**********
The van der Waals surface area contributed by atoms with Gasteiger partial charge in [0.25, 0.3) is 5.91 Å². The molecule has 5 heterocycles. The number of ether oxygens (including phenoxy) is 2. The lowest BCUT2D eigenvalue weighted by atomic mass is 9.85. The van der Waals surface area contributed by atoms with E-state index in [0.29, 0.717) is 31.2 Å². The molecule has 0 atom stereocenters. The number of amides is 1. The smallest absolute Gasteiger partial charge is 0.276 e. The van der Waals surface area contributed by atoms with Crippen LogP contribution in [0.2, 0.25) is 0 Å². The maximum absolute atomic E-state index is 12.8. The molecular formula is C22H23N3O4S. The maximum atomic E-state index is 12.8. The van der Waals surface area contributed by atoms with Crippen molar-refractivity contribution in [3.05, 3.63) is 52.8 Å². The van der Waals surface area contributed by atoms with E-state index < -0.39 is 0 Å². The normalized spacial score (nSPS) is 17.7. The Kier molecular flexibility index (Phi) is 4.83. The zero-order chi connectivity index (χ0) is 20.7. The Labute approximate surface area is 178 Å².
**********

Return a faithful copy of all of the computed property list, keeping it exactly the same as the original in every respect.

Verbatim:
The van der Waals surface area contributed by atoms with Gasteiger partial charge in [0.25, 0.3) is 5.91 Å². The molecule has 5 heterocycles. The number of ether oxygens (including phenoxy) is 2. The lowest BCUT2D eigenvalue weighted by atomic mass is 9.85. The van der Waals surface area contributed by atoms with E-state index in [0.29, 0.717) is 31.2 Å². The molecule has 0 atom stereocenters. The number of amides is 1. The smallest absolute Gasteiger partial charge is 0.276 e. The van der Waals surface area contributed by atoms with Crippen LogP contribution in [0.2, 0.25) is 0 Å². The maximum absolute atomic E-state index is 12.8. The molecular formula is C22H23N3O4S. The maximum atomic E-state index is 12.8. The van der Waals surface area contributed by atoms with Crippen molar-refractivity contribution in [3.05, 3.63) is 52.8 Å². The van der Waals surface area contributed by atoms with E-state index < -0.39 is 0 Å². The normalized spacial score (nSPS) is 17.7. The Kier molecular flexibility index (Phi) is 4.83. The zero-order chi connectivity index (χ0) is 20.7. The Labute approximate surface area is 178 Å².